• Place: BLS Cognitive Lab, Postal Square Building, Room 2990, 2 Massachusetts Avenue, NE, Washington, DC (Red Line -- Union Station). Enter at Massachusetts Avenue and North Capitol Street. Please call Juilia Bienias (301-457-4934) or Sandy West (202-606-7384) to be placed on the visitor's list.
Abstract:

Motivated by an application in the field of record linkage between two files with imperfect identifiers, an extension to a two- component normal mixture model has been developed. This model, a normal mixture model with migration, allows for members of one subpopulation to migrate or change membership to the second subpopulation. The presentation will include an introduction to normal mixture models and their applications then the extension to the normal mixture model with migration.

The mathematical form of the model will be presented along with graphical representations. Methods of estimating the model parameters via constrained maximum likelihood are discussed and estimation results presented. Specific applications to a probabilistic record linkage application will be discussed where classifications are expected to change as the result of successive matches. Return to top

Topic: Rank Invariant Score Tests for Interval Censored Data

  • Speaker: Michael Fay, National Cancer Institute
  • Discussant: Ming Gao Gu, McGill University & National Heart, Lung, & Blood Institute
  • Chair: Julia L. Bienias, Bureau of the Census
  • Sponsor: Methodology Section
  • Date/Time: Thursday, February 8, 1996, 12:30-2:00 p.m.
  • Place: BLS Cognitive Lab, Postal Square Building, Room 2990, 2 Massachusetts Avenue, NE, Washington, DC (Red Line -- Union Station). Enter at Massachusetts Avenue and North Capitol Street. Please call Juilia Bienias (301-457-2696) or Sandy West (202-606-7384) to be placed on the visitor's list.
Abstract:

In interval censored data we do not observe each response directly but only observe the interval in which each response resides. There are primarily two methods currently used for creating rank tests for interval censored data. The first method was proposed by Self and Grossman (1986) modeled after the tests of Prentice (1978) for right censored data. This method creates a test from the marginal likelihood of the set of ranks which are consistent with the observed intervals. For interval censored data this method may lead to intractable calculations.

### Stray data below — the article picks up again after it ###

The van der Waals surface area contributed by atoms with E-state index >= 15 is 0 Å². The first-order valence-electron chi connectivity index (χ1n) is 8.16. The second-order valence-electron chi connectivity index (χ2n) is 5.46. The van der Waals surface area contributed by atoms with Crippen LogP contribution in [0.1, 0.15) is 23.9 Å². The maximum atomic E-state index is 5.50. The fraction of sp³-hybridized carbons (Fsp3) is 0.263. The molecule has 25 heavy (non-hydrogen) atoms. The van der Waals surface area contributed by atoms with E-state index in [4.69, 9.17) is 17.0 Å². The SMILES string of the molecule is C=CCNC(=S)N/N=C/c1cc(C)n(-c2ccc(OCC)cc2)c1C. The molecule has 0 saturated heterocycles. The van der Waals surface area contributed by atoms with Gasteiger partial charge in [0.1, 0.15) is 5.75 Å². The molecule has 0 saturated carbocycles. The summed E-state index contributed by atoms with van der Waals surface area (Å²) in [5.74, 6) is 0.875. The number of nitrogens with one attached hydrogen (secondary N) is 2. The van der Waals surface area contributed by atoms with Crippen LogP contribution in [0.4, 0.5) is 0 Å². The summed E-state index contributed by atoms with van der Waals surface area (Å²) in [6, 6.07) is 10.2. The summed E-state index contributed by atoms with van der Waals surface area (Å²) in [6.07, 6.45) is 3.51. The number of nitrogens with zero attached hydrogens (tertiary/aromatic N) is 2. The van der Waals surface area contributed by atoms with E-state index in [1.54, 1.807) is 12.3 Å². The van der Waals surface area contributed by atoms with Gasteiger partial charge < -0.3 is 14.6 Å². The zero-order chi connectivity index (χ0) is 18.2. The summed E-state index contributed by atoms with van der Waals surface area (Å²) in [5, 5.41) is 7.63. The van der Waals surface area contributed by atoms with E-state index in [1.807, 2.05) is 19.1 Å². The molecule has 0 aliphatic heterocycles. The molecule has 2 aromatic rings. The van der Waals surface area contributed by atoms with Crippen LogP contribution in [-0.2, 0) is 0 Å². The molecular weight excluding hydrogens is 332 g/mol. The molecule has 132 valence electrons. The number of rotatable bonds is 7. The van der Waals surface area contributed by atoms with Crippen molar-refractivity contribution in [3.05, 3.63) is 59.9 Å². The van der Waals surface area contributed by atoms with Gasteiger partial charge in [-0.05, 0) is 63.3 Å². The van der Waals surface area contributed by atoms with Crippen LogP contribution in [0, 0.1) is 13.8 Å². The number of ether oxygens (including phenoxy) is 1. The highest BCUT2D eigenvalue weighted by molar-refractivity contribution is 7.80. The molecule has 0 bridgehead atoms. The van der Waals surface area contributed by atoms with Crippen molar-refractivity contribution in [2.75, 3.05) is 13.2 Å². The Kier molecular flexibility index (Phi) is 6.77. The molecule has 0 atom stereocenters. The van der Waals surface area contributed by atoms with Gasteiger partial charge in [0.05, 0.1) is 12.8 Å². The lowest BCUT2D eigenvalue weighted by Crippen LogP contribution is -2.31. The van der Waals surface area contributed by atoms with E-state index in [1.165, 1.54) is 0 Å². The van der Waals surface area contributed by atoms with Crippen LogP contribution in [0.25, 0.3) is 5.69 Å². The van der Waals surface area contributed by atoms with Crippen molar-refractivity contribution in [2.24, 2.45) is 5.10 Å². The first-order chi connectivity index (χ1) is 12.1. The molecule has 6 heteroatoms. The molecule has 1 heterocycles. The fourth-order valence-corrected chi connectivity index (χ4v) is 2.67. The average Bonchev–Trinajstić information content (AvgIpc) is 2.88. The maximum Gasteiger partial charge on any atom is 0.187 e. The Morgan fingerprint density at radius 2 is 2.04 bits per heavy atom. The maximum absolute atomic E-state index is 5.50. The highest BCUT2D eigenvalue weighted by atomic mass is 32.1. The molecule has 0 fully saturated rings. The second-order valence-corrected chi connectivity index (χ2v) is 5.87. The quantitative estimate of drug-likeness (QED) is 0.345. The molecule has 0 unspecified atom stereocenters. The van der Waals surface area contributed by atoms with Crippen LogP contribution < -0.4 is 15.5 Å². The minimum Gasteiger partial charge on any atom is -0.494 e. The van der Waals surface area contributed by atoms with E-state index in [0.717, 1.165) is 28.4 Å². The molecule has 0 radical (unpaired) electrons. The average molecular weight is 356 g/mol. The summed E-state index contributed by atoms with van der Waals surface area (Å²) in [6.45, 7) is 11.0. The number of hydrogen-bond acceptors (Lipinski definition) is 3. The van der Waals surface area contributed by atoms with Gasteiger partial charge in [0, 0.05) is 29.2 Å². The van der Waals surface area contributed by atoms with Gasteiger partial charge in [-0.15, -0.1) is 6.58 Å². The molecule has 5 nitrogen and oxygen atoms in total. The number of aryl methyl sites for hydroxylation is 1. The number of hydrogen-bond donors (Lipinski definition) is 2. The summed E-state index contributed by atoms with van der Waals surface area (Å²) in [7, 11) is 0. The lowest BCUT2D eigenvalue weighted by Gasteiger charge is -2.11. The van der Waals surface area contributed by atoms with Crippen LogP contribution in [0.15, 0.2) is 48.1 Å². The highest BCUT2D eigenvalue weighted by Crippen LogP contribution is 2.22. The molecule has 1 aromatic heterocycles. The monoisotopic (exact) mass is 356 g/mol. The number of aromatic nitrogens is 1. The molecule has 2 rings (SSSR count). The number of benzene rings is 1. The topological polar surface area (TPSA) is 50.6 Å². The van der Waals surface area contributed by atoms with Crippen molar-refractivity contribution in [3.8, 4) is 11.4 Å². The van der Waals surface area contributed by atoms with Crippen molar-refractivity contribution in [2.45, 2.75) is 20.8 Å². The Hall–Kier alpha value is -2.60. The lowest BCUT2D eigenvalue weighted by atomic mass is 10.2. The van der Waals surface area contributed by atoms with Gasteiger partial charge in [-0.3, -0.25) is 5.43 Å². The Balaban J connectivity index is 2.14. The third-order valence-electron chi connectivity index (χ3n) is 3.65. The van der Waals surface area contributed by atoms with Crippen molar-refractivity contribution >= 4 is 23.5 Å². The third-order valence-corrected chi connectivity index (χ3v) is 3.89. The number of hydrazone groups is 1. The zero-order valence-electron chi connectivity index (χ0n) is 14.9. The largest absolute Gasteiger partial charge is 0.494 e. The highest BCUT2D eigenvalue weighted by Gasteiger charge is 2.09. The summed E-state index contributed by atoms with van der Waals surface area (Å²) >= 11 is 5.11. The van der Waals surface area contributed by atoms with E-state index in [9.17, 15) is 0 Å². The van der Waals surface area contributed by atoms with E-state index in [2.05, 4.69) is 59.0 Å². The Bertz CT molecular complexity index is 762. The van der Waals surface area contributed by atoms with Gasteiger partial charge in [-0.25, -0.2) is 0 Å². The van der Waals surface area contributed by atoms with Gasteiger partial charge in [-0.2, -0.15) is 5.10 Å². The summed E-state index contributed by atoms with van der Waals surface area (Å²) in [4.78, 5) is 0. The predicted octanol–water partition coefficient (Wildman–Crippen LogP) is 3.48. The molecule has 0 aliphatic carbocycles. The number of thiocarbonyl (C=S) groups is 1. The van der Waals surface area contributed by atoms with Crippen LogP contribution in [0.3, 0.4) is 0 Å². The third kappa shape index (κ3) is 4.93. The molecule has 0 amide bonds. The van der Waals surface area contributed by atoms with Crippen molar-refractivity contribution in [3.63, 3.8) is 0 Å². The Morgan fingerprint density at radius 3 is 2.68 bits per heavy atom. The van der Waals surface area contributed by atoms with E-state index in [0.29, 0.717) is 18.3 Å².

The second method models an unknown monotonic transformation of the responses as a set of nuisance parameters and creates a rank invariant score test on a location shift parameter. This is the method we explore. It generalizes tests introduced by Finkelstein (1986) for the proportional hazards model only. This method is closely related to the generalized linear model for ordinal or grouped data. Grouped data are a special case of interval censored data where none of the intervals overlap, and the resulting likelihood in our model is the same as that produced by the generalized linear model where the nuisance parameters are known as cut points.

We study the problems that arise when the number of observation times is large, creating a large number of nuisance parameters. We also introduce a graphical test of the assumption of the location shift model. Return to top

Topic: Maximizing and Minimizing Overlap When Selecting a Large Number of Units Per Stratum

  • Speaker: Lawrence Ernst, Bureau of Labor Statistics
  • Chair: Julia L. Bienias, Bureau of the Census
  • Sponsor: Methodology Section
  • Date/Time: Thursday, February 15, 1996, 12:30-1:30 p.m.
  • Place: BLS Cognitive Lab, Postal Square Building, Room 2990, 2 Massachusetts Avenue, NE, Washington, DC (Red Line -- Union Station). Enter at Massachusetts Avenue and North Capitol Street. Please call Juilia Bienias (301-457-2696) or Sandy West (202-606-7384) to be placed on the visitor's list.
Abstract:

A number of procedures have been developed over the last five decades, beginning with 1951 work of Keyfitz, for maximizing or minimizing the overlap of sampling units for two stratified designs for which the units are selected with probability proportional to size, using size measures which are generally different for the two designs. In this seminar we briefly review this past work and then present two new overlap procedures.